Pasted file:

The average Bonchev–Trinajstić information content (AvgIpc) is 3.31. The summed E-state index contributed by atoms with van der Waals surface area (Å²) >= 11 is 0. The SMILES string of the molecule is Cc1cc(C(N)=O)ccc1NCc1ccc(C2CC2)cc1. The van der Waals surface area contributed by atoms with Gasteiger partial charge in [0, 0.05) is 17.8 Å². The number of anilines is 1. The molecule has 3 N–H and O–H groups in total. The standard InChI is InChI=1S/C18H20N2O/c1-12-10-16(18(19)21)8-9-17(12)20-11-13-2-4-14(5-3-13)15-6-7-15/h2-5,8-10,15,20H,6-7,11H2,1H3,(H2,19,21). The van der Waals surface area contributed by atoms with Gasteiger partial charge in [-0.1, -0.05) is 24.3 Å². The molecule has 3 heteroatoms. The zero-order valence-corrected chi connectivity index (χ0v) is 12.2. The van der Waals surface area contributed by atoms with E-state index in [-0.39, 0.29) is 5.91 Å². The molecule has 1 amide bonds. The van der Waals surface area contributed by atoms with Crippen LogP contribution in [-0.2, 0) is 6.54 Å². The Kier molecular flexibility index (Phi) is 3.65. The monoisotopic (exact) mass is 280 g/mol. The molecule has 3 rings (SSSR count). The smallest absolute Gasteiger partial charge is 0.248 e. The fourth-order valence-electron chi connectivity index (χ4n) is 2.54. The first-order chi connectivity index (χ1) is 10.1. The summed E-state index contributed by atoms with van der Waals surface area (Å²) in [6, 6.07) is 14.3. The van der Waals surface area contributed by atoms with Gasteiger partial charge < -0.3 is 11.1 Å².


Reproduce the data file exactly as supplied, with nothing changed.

The average Bonchev–Trinajstić information content (AvgIpc) is 3.31. The summed E-state index contributed by atoms with van der Waals surface area (Å²) >= 11 is 0. The SMILES string of the molecule is Cc1cc(C(N)=O)ccc1NCc1ccc(C2CC2)cc1. The van der Waals surface area contributed by atoms with Gasteiger partial charge in [0, 0.05) is 17.8 Å². The number of anilines is 1. The molecule has 3 N–H and O–H groups in total. The standard InChI is InChI=1S/C18H20N2O/c1-12-10-16(18(19)21)8-9-17(12)20-11-13-2-4-14(5-3-13)15-6-7-15/h2-5,8-10,15,20H,6-7,11H2,1H3,(H2,19,21). The van der Waals surface area contributed by atoms with Gasteiger partial charge in [-0.1, -0.05) is 24.3 Å². The molecule has 3 heteroatoms. The zero-order valence-corrected chi connectivity index (χ0v) is 12.2. The van der Waals surface area contributed by atoms with E-state index in [-0.39, 0.29) is 5.91 Å². The molecule has 1 amide bonds. The van der Waals surface area contributed by atoms with Crippen LogP contribution in [-0.2, 0) is 6.54 Å². The Kier molecular flexibility index (Phi) is 3.65. The monoisotopic (exact) mass is 280 g/mol. The molecule has 3 rings (SSSR count). The smallest absolute Gasteiger partial charge is 0.248 e. The fourth-order valence-electron chi connectivity index (χ4n) is 2.54. The first-order chi connectivity index (χ1) is 10.1. The summed E-state index contributed by atoms with van der Waals surface area (Å²) in [6, 6.07) is 14.3. The van der Waals surface area contributed by atoms with Gasteiger partial charge < -0.3 is 11.1 Å².